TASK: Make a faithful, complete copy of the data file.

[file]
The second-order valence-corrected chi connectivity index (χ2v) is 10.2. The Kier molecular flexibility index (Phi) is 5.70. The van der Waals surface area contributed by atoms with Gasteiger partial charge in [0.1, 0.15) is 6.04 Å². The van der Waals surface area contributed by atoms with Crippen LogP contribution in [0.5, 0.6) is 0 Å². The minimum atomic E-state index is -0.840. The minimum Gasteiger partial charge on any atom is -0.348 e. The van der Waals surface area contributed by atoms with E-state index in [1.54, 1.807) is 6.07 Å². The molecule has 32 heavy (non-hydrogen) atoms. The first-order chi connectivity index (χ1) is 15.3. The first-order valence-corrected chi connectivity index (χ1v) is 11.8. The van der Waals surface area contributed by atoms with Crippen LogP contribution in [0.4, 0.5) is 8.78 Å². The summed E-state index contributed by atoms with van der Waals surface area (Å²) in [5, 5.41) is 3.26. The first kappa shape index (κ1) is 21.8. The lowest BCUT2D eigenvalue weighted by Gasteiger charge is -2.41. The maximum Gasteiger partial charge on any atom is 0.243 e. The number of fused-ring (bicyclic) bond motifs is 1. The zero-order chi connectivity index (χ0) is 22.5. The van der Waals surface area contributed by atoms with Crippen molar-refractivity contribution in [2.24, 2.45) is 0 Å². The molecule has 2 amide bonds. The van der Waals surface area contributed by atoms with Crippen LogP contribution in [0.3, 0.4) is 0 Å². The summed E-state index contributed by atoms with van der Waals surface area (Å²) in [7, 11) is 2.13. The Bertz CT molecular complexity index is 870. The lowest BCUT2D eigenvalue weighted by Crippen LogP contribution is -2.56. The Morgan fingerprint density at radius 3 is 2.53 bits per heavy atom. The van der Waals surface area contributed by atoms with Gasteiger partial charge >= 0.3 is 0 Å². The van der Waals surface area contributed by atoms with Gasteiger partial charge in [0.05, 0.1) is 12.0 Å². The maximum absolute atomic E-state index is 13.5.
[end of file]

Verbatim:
The second-order valence-corrected chi connectivity index (χ2v) is 10.2. The Kier molecular flexibility index (Phi) is 5.70. The van der Waals surface area contributed by atoms with Gasteiger partial charge in [0.1, 0.15) is 6.04 Å². The van der Waals surface area contributed by atoms with Crippen LogP contribution in [0.5, 0.6) is 0 Å². The minimum atomic E-state index is -0.840. The minimum Gasteiger partial charge on any atom is -0.348 e. The van der Waals surface area contributed by atoms with E-state index in [1.54, 1.807) is 6.07 Å². The molecule has 32 heavy (non-hydrogen) atoms. The first-order chi connectivity index (χ1) is 15.3. The first-order valence-corrected chi connectivity index (χ1v) is 11.8. The van der Waals surface area contributed by atoms with Crippen LogP contribution in [0.4, 0.5) is 8.78 Å². The summed E-state index contributed by atoms with van der Waals surface area (Å²) in [5, 5.41) is 3.26. The first kappa shape index (κ1) is 21.8. The lowest BCUT2D eigenvalue weighted by Gasteiger charge is -2.41. The maximum Gasteiger partial charge on any atom is 0.243 e. The number of fused-ring (bicyclic) bond motifs is 1. The zero-order chi connectivity index (χ0) is 22.5. The van der Waals surface area contributed by atoms with Crippen molar-refractivity contribution in [2.24, 2.45) is 0 Å². The molecule has 2 amide bonds. The van der Waals surface area contributed by atoms with Crippen LogP contribution in [0.3, 0.4) is 0 Å². The summed E-state index contributed by atoms with van der Waals surface area (Å²) in [7, 11) is 2.13. The Bertz CT molecular complexity index is 870. The lowest BCUT2D eigenvalue weighted by Crippen LogP contribution is -2.56. The Morgan fingerprint density at radius 3 is 2.53 bits per heavy atom. The van der Waals surface area contributed by atoms with Gasteiger partial charge >= 0.3 is 0 Å². The van der Waals surface area contributed by atoms with Gasteiger partial charge in [0.05, 0.1) is 12.0 Å². The maximum absolute atomic E-state index is 13.5.